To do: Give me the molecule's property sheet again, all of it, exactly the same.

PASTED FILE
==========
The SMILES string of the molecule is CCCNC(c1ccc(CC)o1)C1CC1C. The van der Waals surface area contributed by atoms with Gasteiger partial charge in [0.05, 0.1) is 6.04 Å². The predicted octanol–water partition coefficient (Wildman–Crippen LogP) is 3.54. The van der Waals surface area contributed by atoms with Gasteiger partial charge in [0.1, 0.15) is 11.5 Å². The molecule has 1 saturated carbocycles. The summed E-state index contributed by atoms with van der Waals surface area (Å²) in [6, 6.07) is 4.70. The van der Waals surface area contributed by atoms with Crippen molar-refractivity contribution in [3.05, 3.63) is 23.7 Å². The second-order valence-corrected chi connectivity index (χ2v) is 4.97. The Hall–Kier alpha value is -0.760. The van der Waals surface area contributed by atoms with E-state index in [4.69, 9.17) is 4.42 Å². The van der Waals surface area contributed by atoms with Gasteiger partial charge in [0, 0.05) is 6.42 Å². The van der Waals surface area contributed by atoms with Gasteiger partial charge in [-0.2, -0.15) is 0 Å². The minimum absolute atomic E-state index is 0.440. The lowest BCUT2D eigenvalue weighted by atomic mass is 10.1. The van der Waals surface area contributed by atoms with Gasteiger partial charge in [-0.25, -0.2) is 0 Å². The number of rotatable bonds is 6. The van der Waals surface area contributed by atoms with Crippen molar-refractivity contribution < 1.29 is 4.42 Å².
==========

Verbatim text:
The SMILES string of the molecule is CCCNC(c1ccc(CC)o1)C1CC1C. The van der Waals surface area contributed by atoms with Gasteiger partial charge in [0.05, 0.1) is 6.04 Å². The predicted octanol–water partition coefficient (Wildman–Crippen LogP) is 3.54. The van der Waals surface area contributed by atoms with Gasteiger partial charge in [0.1, 0.15) is 11.5 Å². The molecule has 1 saturated carbocycles. The summed E-state index contributed by atoms with van der Waals surface area (Å²) in [6, 6.07) is 4.70. The van der Waals surface area contributed by atoms with Crippen molar-refractivity contribution in [3.05, 3.63) is 23.7 Å². The second-order valence-corrected chi connectivity index (χ2v) is 4.97. The Hall–Kier alpha value is -0.760. The van der Waals surface area contributed by atoms with E-state index in [4.69, 9.17) is 4.42 Å². The van der Waals surface area contributed by atoms with Gasteiger partial charge in [0, 0.05) is 6.42 Å². The van der Waals surface area contributed by atoms with Gasteiger partial charge in [-0.2, -0.15) is 0 Å². The minimum absolute atomic E-state index is 0.440. The lowest BCUT2D eigenvalue weighted by atomic mass is 10.1. The van der Waals surface area contributed by atoms with Gasteiger partial charge in [-0.25, -0.2) is 0 Å². The number of rotatable bonds is 6. The van der Waals surface area contributed by atoms with Crippen molar-refractivity contribution < 1.29 is 4.42 Å².